"Wine has been part of human culture for 6,000 years, serving dietary and socio-religious functions. The history of mead dates back 20,000 to 40,000 years and has its origins on the African continent. In order to really understand the history of mead we need to go much further back in time.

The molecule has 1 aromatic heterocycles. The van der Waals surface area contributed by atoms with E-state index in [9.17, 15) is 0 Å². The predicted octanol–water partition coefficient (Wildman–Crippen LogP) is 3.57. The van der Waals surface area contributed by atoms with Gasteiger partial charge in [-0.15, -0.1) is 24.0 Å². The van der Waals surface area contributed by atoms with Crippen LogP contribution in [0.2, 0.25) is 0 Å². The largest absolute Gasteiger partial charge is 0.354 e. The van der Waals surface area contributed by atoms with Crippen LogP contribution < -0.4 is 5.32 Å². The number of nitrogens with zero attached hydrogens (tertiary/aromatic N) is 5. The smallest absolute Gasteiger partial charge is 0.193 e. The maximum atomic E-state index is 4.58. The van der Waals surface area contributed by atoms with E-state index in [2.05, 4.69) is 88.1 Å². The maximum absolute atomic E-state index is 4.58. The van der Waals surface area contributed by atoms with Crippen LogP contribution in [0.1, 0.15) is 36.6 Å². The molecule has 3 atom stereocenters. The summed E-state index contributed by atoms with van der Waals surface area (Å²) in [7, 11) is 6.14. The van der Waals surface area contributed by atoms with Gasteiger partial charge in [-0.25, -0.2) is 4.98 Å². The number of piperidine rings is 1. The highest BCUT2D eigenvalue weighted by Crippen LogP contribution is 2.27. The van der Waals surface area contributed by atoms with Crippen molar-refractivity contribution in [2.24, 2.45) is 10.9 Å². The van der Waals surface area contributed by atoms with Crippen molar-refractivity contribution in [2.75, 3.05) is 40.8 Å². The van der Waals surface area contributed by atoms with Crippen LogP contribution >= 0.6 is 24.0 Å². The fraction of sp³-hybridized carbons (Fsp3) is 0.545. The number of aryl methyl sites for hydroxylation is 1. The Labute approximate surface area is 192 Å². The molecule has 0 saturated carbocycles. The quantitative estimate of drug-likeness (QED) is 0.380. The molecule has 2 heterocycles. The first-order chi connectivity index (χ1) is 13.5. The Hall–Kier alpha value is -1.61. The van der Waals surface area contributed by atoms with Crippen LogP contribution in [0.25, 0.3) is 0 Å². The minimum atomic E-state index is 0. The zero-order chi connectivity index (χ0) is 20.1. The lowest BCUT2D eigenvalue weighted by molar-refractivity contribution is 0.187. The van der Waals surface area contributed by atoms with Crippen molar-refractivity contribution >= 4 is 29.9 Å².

The modern honeybee can be traced back using mitochondrial DNA sequence analysis to just over 1 million years ago, when it separated from its parent species. The honeybee has always gathered nectar and pollen and it has been engaged through the millennia in a battle against indigenous yeast. Low sugar content syrups such as nectar can experience spontaneous fermentation as a result of the action of wild yeast. This is not beneficial for the honeybee, since it needs the sugars of the nectar for its metabolism and life cycle. Enzymes in the bee's honey stomach convert the 12-carbon sugar, Sucrose, to two 6 carbon sugars, Fructose and Glucose. But this is only half the story. The bees learned through the millennia that by drying the honey and thereby increasing the osmotic pressure they could make their much-needed honey less and less suitable for fermentation by native yeast. But the battle raged on and some indiginous yeasts became osmotolerant, i.e. they could survive in environments of high osmotic pressure. The surviving yeasts became ideal yeasts for wine and beer fermentation.